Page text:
Broken Instruments of God’s Mercy

Some time ago, I had a very beautiful experience of confession.  In a community of priests, we normally confess each other’s sins.  However, we may tend to favor one or two as our go to companions to go to confession.  They may be our normal confessors.  Well, this time I ventured to go to confession with a priest I had difficulties relating with.  This required a great deal of vulnerability on my part.  Here I was presenting myself with all my selfishness, brokenness and weakness before a priest that I felt at times a bit threatened by.  The reaction was stunning.  Instead of being criticized, this priest shone in his spirit of mercy and, to my surprise, he decided to do the same.  He became vulnerable and asked me to listen to his confession.

Here we have a reality that we live as priests.  In the name of Jesus, we have forgiven the sins of thousands of people and yet, we cannot grant ourselves that absolution.  Just like anybody else, we have to go to another priest to receive forgiveness for our own sins.  This beautiful sacrament not only restores the life of grace in our souls.  It is a magnificent exercise in humility and trust.

If we really want to profit from it, it is of utmost importance that we avoid the routine and just going through the motions.  It is important that we practice a constant conversion of heart and that we present ourselves with all of our weakness before the mercy of God in front of a minister of his.  It requires trust to present ourselves in front of another fellow broken human being and see in that person the mercy of God dispensed to us.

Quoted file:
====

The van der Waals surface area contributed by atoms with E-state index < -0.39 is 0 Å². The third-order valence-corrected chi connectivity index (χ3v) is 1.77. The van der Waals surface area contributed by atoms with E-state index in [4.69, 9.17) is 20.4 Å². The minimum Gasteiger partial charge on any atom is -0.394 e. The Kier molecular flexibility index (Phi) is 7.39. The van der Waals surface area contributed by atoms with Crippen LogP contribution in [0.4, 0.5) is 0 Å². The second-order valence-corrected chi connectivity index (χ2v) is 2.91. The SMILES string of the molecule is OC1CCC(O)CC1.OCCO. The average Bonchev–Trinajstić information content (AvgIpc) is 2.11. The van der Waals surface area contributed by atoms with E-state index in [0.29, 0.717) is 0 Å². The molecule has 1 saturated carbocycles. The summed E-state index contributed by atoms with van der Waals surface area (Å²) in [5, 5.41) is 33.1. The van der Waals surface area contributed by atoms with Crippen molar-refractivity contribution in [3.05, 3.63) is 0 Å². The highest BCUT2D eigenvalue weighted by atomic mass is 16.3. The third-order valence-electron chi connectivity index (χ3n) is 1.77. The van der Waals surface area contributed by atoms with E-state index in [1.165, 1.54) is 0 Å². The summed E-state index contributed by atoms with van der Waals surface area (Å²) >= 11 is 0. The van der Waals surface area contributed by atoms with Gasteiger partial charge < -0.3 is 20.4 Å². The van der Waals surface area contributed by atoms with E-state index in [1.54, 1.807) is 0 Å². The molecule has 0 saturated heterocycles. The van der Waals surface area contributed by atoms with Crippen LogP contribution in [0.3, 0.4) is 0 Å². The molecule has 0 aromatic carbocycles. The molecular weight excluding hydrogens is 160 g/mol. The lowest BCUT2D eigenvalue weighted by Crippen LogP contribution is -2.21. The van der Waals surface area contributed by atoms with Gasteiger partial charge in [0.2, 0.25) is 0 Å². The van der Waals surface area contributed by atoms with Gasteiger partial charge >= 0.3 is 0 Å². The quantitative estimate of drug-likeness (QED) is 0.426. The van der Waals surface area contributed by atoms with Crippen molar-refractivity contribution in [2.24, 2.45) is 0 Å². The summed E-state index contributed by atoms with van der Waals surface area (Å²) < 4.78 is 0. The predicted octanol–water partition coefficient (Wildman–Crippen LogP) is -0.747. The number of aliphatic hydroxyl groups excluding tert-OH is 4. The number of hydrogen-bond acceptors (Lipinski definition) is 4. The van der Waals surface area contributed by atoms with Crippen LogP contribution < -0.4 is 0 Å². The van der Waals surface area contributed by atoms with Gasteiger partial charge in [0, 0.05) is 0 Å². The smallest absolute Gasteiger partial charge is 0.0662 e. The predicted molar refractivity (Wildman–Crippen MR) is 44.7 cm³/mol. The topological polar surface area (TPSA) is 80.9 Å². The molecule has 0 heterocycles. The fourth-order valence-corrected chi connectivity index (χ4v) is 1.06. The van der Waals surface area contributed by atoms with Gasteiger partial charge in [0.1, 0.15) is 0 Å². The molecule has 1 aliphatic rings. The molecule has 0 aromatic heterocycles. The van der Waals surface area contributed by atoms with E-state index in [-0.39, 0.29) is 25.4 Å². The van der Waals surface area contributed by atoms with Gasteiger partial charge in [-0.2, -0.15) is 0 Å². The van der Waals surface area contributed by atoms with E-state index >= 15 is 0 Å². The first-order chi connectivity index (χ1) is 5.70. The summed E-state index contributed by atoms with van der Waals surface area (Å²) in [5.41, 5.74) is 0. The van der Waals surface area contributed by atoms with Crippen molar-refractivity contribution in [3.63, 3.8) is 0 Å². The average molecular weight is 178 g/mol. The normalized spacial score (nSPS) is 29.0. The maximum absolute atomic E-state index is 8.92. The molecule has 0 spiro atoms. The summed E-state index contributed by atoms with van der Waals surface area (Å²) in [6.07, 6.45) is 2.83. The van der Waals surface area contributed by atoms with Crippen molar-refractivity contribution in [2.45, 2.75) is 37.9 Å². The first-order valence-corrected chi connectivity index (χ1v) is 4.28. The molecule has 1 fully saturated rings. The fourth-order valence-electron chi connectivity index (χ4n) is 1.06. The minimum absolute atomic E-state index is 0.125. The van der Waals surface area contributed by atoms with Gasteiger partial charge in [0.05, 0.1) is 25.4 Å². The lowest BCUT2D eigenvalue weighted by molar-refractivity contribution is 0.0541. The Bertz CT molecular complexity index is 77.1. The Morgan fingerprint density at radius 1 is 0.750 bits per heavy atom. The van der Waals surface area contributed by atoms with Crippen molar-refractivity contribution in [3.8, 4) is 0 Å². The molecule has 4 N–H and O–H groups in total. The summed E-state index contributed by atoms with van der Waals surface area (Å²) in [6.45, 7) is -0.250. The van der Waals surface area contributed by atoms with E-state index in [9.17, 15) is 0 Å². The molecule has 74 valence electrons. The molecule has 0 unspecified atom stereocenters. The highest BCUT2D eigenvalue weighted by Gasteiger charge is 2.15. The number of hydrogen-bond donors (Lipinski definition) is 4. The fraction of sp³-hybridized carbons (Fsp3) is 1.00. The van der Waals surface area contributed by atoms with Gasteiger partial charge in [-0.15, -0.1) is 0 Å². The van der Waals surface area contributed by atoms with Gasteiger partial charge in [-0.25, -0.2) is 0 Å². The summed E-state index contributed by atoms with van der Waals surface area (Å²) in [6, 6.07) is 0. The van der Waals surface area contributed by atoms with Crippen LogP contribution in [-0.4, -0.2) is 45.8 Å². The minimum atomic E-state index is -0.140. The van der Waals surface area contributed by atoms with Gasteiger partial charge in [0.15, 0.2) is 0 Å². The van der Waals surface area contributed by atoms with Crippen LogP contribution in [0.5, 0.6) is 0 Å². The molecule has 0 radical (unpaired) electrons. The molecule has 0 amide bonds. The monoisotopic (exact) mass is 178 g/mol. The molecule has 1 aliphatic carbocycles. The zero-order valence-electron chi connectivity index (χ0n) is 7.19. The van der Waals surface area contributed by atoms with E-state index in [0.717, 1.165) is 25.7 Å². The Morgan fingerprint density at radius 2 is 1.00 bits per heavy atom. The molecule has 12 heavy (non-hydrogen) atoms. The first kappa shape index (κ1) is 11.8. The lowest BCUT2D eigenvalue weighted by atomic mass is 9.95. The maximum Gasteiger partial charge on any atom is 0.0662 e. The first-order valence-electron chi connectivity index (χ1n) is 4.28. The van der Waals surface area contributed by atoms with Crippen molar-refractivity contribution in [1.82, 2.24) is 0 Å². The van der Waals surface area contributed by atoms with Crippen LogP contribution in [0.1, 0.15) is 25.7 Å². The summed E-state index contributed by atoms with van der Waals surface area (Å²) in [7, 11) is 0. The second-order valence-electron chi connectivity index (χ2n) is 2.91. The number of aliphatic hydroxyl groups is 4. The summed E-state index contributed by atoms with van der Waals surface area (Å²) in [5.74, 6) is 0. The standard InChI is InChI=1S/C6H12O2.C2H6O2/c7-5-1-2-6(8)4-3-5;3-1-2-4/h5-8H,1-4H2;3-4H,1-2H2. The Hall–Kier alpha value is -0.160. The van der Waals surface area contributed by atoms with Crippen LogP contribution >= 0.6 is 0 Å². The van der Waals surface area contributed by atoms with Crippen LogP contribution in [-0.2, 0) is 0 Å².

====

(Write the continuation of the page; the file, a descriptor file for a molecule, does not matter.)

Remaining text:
In a society where trust is eroding and people raise defenses to protect against each other, God gives us a forum where we can be restored and find his love and presence.

Questions for pondering:

1. How frequent are my confessions?  Do I try to go at least once per month?

2. How complete are my confessions?  Do I intentionally keep something unsaid?

3. How sorry am I when I go to confession?  Do I really intend to sin no more?

Fr Lino Otero, LC:  Originally from Nicaragua, my family moved to Miami, Florida when I was a teenager. Soon afterwards I experienced the call to serve God without reservations. Since then, I have had experience in hospital ministry, working as a middle school teacher, leading a parish school, organizing soccer tournaments for kids, starting a radio station, training priests in leadership formation, organizing a parish community from maintenance to mission, and much more. I love spiritual direction and preaching. Years of philosophy, psychology and theological training have enriched my personal life and have shaped my message of hope. For more go to

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